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How to reduce pain flare-ups

3 STRATEGIES TO HELP REDUCE PAIN AS QUICKLY AS POSSIBLE

Are you struggling with pain flare ups or re-aggravation of previous injuries causing pain that stops you from doing your daily activities? Keep reading to find out some of my strategies that may help reduce pain immediately.

Acute pain and pain flare ups can be annoying to deal with, especially if they prevent you from doing your daily activities, such as cooking or playing with your kids.

Knowing what works for you and your body can be critical in reducing pain during these stages. When pain happens, you’ll want an instant solution.

Keep reading to learn 3 different ways that may help in these situations.

The first step is always to get assessed by your healthcare practitioner to rule out anything serious. Once you know that it’s something you can deal with from the comfort of your own home, you’ll feel much more comfortable trying to manage your own pain. It also helps to get an idea of what types of treatments are going to be the most effective and you don’t have to experiment or play the guessing game, because that can take a really long time to figure out!

Remember to use your own judgement. If things feel worse, discontinue and see your healthcare practitioner.

1. HEAT/ICE

Heat and ice are easily accessible and you don’t need to buy anything fancy for this to work. You can use a shower or bath, soak a towel in water, something from your freezer, etc. to have an effect. There are even inexpensive products you can buy such as a hot water bottle or hot/cold packs you can throw into the microwave or freezer.

Heat helps to increase blood circulation to the area that has pain. It opens up the arteries and that may help with healing. It also helps tight muscles feel more relaxed. Heat can be a great way to reduce pain quickly. Keep in mind that it is not safe to use for all conditions and can also make things worse so it’s always best to see your practitioner. Discontinue using heat if you feel worse.

Ice can help to temporarily numb the sensation of pain at the site of an injury. It can also reduce swelling and constrict the blood flow temporarily. Once the body realizes that this area needs warmth, it sends a rush of blood flow to that area, allowing it to potentially heal quicker.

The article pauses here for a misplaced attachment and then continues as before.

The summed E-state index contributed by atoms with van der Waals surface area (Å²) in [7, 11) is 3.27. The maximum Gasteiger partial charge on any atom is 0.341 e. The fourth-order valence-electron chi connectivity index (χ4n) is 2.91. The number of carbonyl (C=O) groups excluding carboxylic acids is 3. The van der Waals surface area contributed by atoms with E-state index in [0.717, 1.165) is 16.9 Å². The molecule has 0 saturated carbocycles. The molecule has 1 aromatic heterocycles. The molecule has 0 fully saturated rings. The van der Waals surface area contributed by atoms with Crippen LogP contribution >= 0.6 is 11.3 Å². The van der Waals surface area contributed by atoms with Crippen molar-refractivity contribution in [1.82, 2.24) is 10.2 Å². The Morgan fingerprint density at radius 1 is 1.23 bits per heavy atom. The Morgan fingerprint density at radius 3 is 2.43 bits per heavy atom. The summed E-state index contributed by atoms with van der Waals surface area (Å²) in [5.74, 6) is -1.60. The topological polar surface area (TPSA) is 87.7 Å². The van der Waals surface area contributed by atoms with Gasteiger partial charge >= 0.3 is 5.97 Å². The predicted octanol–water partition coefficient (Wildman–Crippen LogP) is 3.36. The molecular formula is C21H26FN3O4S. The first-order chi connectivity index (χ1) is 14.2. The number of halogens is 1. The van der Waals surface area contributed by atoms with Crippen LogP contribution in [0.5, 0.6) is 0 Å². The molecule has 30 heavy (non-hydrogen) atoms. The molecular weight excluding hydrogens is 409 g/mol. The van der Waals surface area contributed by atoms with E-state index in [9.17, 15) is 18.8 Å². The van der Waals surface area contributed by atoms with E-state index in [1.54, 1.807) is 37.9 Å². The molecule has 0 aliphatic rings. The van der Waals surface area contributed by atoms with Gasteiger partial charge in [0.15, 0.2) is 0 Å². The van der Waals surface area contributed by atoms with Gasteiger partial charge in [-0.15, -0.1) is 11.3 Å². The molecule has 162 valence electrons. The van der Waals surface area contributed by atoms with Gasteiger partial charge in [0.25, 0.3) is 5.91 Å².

2. GENTLE MOVEMENT

A lot of times, pain increases due to sedentary behaviours or avoiding movement, which can happen if you feel like moving might make things worse or moving causes pain to increase. In most cases, moving is beneficial to healing. Not moving means we allow for our muscles to waste away because they need to be moving in order to be stronger. When the muscles go through a period of immobility, they get smaller and weaker. That means they can’t support your body and simple activities such as walking and gentle movement can become more painful. In the long-term, movement is essential to reducing and getting rid of pain but for right now, focus on easier movements just to get blood circulating.

Working with your practitioner will give you more specific exercises that will help you depending on where the pain is coming from and what parts of the body you need to add specific movements into.

Sometimes walking can be enough to help reduce pain. It helps to get blood circulating in general through the entire body and engages muscles that need movement. Even a few minutes can make a difference.

Some resting positions may also be helpful here, such as child’s pose, legs up the wall, lying down on your back with knees bent, or Savasana (corpse pose).

Gentle moving exercises such as cat-cow and knee to chest may also be helpful.

Depending on what is going on in your body, some of these things might work better than others.

None of these types of movements require more than 5 minutes!

3. CHIROPRACTORS

Chiropractic adjustments to areas where joints are not moving well or muscle work in the areas where pain is originating from can help to temporarily reduce symptoms of pain, speeding up healing. It also releases endorphins which make you feel good and your body also produces oxytocin which helps relieve pain.

They can instantly remove pressure off joints and increase range of motion (ROM) immediately.

Initially, you may need more frequent adjustments until your body gets used to the new sensations from having better joint mobility.

Adjustments can very quickly reduce pain, especially if they are done as soon as you start to feel the pain. There are many other health benefits to adjustments besides instant pain relief.

WANT MORE STRATEGIES?

I created this quick reference guide that summarizes this post and provides a couple extra ways that may help you to reduce pain. You can download it right here and refer to the next time you need a strategy that may help to reduce pain quickly!

The key to using any of these strategies is consistency and practice. You’ll want to know how something works while you have relatively less pain so you aren’t thinking about the options you have. Once that intense pain or the flare up hits, it’s hard to think. Practice so it becomes second nature and you know exactly what you need to do to start feeling better right away.

This blog is only for educational purposes only and is not to be taken as medical advice. Please read the Disclaimer here.

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